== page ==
SINGAPORE - Singapore's air pollution level rose to "hazardous" levels late on Wednesday, with the three-hour pollution index hitting the highest on record, as smoke from Indonesian forest fires enveloped the city-state.
The three-hour Pollution Standards Index (PSI) soared to 321 at 10pm local time (1300 GMT), up from 190 just two hours earlier.
However, the PSI level eased slightly down to 282 at 11pm - the last three-hour PSI reading for the day. This still puts it within the "very unhealthy" range and dangerously close to "hazardous" levels.
A PSI reading above 300 indicates "hazardous" air quality and 201-300 means "very unhealthy".
The 321 level is also above the previous 226 record reached in Singapore in 1997 when smog from Indonesian forest fires disrupted shipping and air travel across Southeast Asia. It caused widespread health problems and cost the regional economy billions of dollars as a result of business and air transport disruptions.
The illegal burning of forests to clear land for palm oil plantations is a recurring problem in Indonesia, particularly during the annual dry season from June to September.
PSI levels climbed steadily throughout the day, starting from 77 at 6am to 103 at 11am. It reached 170 at 2pm, before hitting 190 at 8pm.
The 24-hour 4pm PSI reading ranged from 101 to 121, with the highest PSI readings in the North and West. The PSI reading of PM2.5 concentration, or very fine particulate matter, was between 112 to 143 micrograms per cubic metre.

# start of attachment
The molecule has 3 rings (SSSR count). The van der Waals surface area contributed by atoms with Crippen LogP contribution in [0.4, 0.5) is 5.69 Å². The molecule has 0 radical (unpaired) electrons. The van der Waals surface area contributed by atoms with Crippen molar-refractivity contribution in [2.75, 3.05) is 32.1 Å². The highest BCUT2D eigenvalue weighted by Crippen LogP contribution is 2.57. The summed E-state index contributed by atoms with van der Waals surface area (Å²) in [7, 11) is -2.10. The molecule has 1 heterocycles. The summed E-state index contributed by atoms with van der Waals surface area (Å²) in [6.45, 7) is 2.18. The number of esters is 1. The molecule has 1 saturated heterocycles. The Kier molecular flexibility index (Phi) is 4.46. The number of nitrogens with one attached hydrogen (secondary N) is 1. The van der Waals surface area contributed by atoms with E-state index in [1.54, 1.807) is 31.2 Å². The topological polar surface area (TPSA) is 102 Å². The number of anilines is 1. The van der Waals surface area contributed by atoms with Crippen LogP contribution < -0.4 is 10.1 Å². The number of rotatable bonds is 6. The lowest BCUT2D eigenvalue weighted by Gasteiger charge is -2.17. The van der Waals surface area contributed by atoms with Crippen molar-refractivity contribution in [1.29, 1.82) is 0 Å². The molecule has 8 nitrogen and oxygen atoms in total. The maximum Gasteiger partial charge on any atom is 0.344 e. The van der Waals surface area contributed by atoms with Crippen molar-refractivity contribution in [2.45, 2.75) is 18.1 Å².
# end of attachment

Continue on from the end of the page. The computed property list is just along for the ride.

Around 30 times smaller than a human hair, PM2.5 particles have long been identified as a respiratory problem, as their size enables them to lodge deep in the lungs and penetrate the bloodstream.
As these very fine particles are more hazardous to the health, a range of 40 to 65 typically carries a health advisory from the National Environment Agency (NEA).
Given the current hazy conditions, NEA has advised children, the elderly and those with heart or lung diseases to reduce prolonged or heavy outdoor activities.
The general population should avoid unnecessary outdoor activity.
The haze situation could worsen in the coming days, as the number of hot spots in Sumatra quadrupled from 46 to 187 within just a week.
According to the National Environmental Agency, June to September is the traditional dry season for the southern ASEAN region. The agency observed that weather conditions in the region have become drier.
In the coming months, occasional extended periods of drier weather can be expected in the region and transboundary smoke haze could affect the region during periods of persistent dry weather conditions, NEA said.